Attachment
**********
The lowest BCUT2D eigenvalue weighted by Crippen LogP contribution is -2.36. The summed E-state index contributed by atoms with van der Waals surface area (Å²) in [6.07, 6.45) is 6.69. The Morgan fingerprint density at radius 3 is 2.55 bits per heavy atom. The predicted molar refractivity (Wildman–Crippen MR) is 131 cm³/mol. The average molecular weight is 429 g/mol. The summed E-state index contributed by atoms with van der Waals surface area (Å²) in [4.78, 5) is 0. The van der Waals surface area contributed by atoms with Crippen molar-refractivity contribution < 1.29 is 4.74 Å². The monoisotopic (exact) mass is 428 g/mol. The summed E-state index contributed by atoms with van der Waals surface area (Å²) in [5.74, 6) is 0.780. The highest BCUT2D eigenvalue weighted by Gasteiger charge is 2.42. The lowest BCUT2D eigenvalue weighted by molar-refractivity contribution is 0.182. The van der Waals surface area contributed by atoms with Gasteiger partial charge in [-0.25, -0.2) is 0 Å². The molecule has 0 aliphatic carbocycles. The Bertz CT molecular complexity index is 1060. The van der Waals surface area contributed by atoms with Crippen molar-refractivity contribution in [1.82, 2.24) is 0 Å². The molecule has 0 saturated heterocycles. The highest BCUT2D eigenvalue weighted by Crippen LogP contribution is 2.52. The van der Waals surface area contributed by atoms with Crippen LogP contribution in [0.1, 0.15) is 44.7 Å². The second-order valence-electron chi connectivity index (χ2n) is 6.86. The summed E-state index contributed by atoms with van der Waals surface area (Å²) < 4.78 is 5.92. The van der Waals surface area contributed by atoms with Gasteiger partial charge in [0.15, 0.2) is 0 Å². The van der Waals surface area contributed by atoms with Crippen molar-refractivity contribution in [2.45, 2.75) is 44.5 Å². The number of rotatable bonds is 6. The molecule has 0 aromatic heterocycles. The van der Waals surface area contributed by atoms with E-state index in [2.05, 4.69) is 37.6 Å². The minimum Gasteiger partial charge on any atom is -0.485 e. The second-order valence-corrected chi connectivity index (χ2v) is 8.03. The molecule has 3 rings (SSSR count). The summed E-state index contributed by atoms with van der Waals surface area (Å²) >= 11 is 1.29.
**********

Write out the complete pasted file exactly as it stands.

The lowest BCUT2D eigenvalue weighted by Crippen LogP contribution is -2.36. The summed E-state index contributed by atoms with van der Waals surface area (Å²) in [6.07, 6.45) is 6.69. The Morgan fingerprint density at radius 3 is 2.55 bits per heavy atom. The predicted molar refractivity (Wildman–Crippen MR) is 131 cm³/mol. The average molecular weight is 429 g/mol. The summed E-state index contributed by atoms with van der Waals surface area (Å²) in [4.78, 5) is 0. The van der Waals surface area contributed by atoms with Crippen molar-refractivity contribution < 1.29 is 4.74 Å². The monoisotopic (exact) mass is 428 g/mol. The summed E-state index contributed by atoms with van der Waals surface area (Å²) in [5.74, 6) is 0.780. The highest BCUT2D eigenvalue weighted by Gasteiger charge is 2.42. The lowest BCUT2D eigenvalue weighted by molar-refractivity contribution is 0.182. The van der Waals surface area contributed by atoms with Gasteiger partial charge in [-0.25, -0.2) is 0 Å². The molecule has 0 aliphatic carbocycles. The Bertz CT molecular complexity index is 1060. The van der Waals surface area contributed by atoms with Crippen molar-refractivity contribution in [1.82, 2.24) is 0 Å². The molecule has 0 saturated heterocycles. The highest BCUT2D eigenvalue weighted by Crippen LogP contribution is 2.52. The van der Waals surface area contributed by atoms with Crippen LogP contribution in [0.1, 0.15) is 44.7 Å². The second-order valence-electron chi connectivity index (χ2n) is 6.86. The summed E-state index contributed by atoms with van der Waals surface area (Å²) < 4.78 is 5.92. The van der Waals surface area contributed by atoms with Gasteiger partial charge in [0.15, 0.2) is 0 Å². The van der Waals surface area contributed by atoms with Crippen molar-refractivity contribution in [2.45, 2.75) is 44.5 Å². The number of rotatable bonds is 6. The molecule has 0 aromatic heterocycles. The van der Waals surface area contributed by atoms with E-state index in [2.05, 4.69) is 37.6 Å². The minimum Gasteiger partial charge on any atom is -0.485 e. The second-order valence-corrected chi connectivity index (χ2v) is 8.03. The molecule has 3 rings (SSSR count). The summed E-state index contributed by atoms with van der Waals surface area (Å²) >= 11 is 1.29.